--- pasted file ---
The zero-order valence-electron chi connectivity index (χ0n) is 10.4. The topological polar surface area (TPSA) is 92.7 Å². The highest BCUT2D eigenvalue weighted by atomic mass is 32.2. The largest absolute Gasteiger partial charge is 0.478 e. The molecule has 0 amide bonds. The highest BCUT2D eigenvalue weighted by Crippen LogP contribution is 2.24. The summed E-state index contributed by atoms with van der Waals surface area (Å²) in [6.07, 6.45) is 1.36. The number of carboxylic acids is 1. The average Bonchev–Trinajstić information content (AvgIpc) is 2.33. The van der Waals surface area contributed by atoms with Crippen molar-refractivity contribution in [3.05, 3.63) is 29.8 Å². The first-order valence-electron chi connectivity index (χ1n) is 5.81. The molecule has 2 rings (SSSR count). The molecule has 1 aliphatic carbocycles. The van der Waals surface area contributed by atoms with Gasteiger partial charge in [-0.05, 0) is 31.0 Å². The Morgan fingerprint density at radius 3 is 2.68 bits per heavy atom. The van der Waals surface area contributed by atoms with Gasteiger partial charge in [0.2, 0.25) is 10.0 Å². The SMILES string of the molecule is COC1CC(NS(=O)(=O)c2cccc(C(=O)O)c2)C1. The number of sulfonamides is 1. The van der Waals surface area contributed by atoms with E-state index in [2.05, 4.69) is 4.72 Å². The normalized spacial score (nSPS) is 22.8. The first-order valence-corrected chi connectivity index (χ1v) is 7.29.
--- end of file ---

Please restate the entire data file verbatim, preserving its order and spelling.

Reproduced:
The zero-order valence-electron chi connectivity index (χ0n) is 10.4. The topological polar surface area (TPSA) is 92.7 Å². The highest BCUT2D eigenvalue weighted by atomic mass is 32.2. The largest absolute Gasteiger partial charge is 0.478 e. The molecule has 0 amide bonds. The highest BCUT2D eigenvalue weighted by Crippen LogP contribution is 2.24. The summed E-state index contributed by atoms with van der Waals surface area (Å²) in [6.07, 6.45) is 1.36. The number of carboxylic acids is 1. The average Bonchev–Trinajstić information content (AvgIpc) is 2.33. The van der Waals surface area contributed by atoms with Crippen molar-refractivity contribution in [3.05, 3.63) is 29.8 Å². The first-order valence-electron chi connectivity index (χ1n) is 5.81. The molecule has 2 rings (SSSR count). The molecule has 1 aliphatic carbocycles. The van der Waals surface area contributed by atoms with Gasteiger partial charge in [-0.05, 0) is 31.0 Å². The Morgan fingerprint density at radius 3 is 2.68 bits per heavy atom. The van der Waals surface area contributed by atoms with Gasteiger partial charge in [0.2, 0.25) is 10.0 Å². The SMILES string of the molecule is COC1CC(NS(=O)(=O)c2cccc(C(=O)O)c2)C1. The number of sulfonamides is 1. The van der Waals surface area contributed by atoms with E-state index in [2.05, 4.69) is 4.72 Å². The normalized spacial score (nSPS) is 22.8. The first-order valence-corrected chi connectivity index (χ1v) is 7.29.